I should have remembered that about PNP Transistors. Thank you! It's spread out because I was using TI's MultiSim to create and test the circuit. Which had a very strange amperage reading through the MOSFET, that makes absolutely no sense. I'm not sure how much I should trust that tool.

I didn't really have much lying around to test this with, so I was trying to get it working in theory, and order what i needed.

So, the full path of the circuit, which I could not draw using the schematic tool (MultiSim), is Arduino (which can later be modified to just an ATmega328 chip), using a 1-wire interface, to a TLC5971 LED Driver. That LED Driver is meant to directly drive a few LED's, but I want it to drive an entire strip. So I need to use the ground provided by four of the channels, to control MOSFETS which drive the LED strip. The goal of the project is a very high frequency LED strip driver, but for significantly cheaper than a "flicker free" DMX-controlled RGBW (four channel) LED Driver. Regular LED strips bother my wife and kids' eyes.

Due to the Arduino Uno and TLC5971, I need a Buck Converter (MP1584EN) to step down 24V from the power supply. I figured I could also use the 5V to drive Q1, and the gate of Q2.

I think that explains everything. Should the circuit in figure 4 work with this setup? I will be building this four times, in order to account for the four color channels of the LED strip.

Is this all a bad idea that won't work because the TLC5971 cannot be used in this way? As I said before I am completely new to designing circuitry. I've done a few simple arduino projects, and even used relays to do a bit of a Christmas display with 40 channels of lights ... but this is so much more complicated than any of that.
 

Thread Starter

adrumsolo4u

Joined Aug 9, 2019
10
Hi

why not use circuit in post #7?
You don’t even a BJT.

eT
I was looking at the specs of a 2N7002. compared to a 2N3906, doesn't the 2N7002 have more power dissipation at 5V, than a 2N3906? I might be wrong ... probably am, as I'm not used to making the calculations needed. I've watched a couple YouTube videos on it, but I'm having trouble understanding.
 

eetech00

Joined Jun 8, 2013
1,726
I was looking at the specs of a 2N7002. compared to a 2N3906, doesn't the 2N7002 have more power dissipation at 5V, than a 2N3906? I might be wrong ... probably am, as I'm not used to making the calculations needed. I've watched a couple YouTube videos on it, but I'm having trouble understanding.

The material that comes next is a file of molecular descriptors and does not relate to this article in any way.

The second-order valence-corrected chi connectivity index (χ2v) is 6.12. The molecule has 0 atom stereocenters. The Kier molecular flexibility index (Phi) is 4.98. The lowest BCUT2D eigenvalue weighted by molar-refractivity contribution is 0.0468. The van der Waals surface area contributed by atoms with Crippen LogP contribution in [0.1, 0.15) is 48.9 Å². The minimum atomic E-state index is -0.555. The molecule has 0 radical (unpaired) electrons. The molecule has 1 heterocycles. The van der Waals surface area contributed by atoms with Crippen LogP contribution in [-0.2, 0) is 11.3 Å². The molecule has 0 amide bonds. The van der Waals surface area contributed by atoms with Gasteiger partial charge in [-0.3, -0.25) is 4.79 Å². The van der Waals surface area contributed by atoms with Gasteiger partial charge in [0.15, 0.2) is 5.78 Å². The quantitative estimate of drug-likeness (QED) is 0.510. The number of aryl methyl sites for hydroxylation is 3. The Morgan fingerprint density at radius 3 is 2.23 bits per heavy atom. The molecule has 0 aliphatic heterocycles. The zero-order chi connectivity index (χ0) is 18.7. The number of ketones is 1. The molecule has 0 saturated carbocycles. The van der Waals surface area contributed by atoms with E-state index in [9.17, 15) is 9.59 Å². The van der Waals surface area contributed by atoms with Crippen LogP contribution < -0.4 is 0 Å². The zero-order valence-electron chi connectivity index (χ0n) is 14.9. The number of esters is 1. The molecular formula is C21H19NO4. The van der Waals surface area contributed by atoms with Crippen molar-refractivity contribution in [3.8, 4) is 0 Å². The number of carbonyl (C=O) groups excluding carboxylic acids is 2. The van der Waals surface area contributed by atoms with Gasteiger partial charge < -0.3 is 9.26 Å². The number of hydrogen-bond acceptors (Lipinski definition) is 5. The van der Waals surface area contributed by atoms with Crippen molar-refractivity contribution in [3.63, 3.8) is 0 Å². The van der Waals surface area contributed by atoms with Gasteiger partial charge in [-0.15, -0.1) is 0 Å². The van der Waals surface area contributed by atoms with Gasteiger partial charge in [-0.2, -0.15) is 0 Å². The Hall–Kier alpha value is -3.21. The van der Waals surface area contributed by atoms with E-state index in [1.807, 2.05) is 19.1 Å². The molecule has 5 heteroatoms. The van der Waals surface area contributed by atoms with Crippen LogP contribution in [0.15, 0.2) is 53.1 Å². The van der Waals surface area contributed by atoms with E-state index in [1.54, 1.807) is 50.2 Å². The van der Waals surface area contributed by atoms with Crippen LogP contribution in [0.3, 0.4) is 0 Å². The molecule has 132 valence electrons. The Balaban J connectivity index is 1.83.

Mosfets are voltage driven devices (as opposed to BJTs which are current driven and consume more current to operate). They turn on or off based on the voltage level at the gate and consume extremely small amounts of current. The first 2N7002 (M2) is being used as a switch to invert the input signal and passes very little current through the drain. The voltage present at the junction of R1/M2 turns M1 on or off. M1 need to be of sufficient current capacity to pass the amount of current to light the LED string(s). The Mosfet you chose should work for M1 but M2 need to be chosen based on the required "turn on" voltage fed to its gate. The 2N7002 will turn on at about 2 volts (your mosfet will work also but is overkill).

This is a simple circuit and will work, but really should be designed for constant current and/or PWM driven.

eT
 
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Thread Starter

adrumsolo4u

Joined Aug 9, 2019
10
This is a simple circuit and will work, but really should be designed for constant current and/or PWM driven.

eT
If you read my post #12, I plan to control this circuit with a TLC5971, which uses PWM at 16 bit resolution, with a very high frequency. Is this what you meant, or no? I tried to select components that will be able to switch at a very low latency. I do like the MOSFET you chose.

Another question:
the TLC5971 has 60 mA max per channel. Will that be enough to overcome the pullup resistor R3 (10K Ohm)?

Initially, I thought of using optocouplers: the TLC5971 just drives four optocouplers, while the other side is used to overcome a pulldown resisitor at the MOSFET ... but I have no experience at all with optocouplers.
 

eetech00

Joined Jun 8, 2013
1,726